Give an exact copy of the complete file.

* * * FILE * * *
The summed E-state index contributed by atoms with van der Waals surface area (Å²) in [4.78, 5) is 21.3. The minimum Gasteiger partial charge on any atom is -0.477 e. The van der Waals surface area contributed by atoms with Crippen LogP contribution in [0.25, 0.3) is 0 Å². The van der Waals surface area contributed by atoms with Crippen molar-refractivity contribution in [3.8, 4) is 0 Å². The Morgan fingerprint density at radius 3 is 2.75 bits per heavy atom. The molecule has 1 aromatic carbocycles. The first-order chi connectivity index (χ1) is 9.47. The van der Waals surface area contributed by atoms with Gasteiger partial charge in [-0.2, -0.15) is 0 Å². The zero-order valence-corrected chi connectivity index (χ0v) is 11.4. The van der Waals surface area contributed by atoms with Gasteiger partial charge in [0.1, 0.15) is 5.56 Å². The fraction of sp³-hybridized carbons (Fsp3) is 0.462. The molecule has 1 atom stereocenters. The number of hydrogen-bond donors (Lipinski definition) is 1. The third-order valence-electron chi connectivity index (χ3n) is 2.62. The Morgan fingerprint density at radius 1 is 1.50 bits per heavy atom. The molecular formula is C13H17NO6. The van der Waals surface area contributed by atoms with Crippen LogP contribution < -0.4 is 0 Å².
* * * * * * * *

The summed E-state index contributed by atoms with van der Waals surface area (Å²) in [4.78, 5) is 21.3. The minimum Gasteiger partial charge on any atom is -0.477 e. The van der Waals surface area contributed by atoms with Crippen LogP contribution in [0.25, 0.3) is 0 Å². The van der Waals surface area contributed by atoms with Crippen molar-refractivity contribution in [3.8, 4) is 0 Å². The Morgan fingerprint density at radius 3 is 2.75 bits per heavy atom. The molecule has 1 aromatic carbocycles. The first-order chi connectivity index (χ1) is 9.47. The van der Waals surface area contributed by atoms with Gasteiger partial charge in [-0.2, -0.15) is 0 Å². The zero-order valence-corrected chi connectivity index (χ0v) is 11.4. The van der Waals surface area contributed by atoms with Gasteiger partial charge in [0.1, 0.15) is 5.56 Å². The fraction of sp³-hybridized carbons (Fsp3) is 0.462. The molecule has 1 atom stereocenters. The number of hydrogen-bond donors (Lipinski definition) is 1. The third-order valence-electron chi connectivity index (χ3n) is 2.62. The Morgan fingerprint density at radius 1 is 1.50 bits per heavy atom. The molecular formula is C13H17NO6. The van der Waals surface area contributed by atoms with Crippen LogP contribution < -0.4 is 0 Å².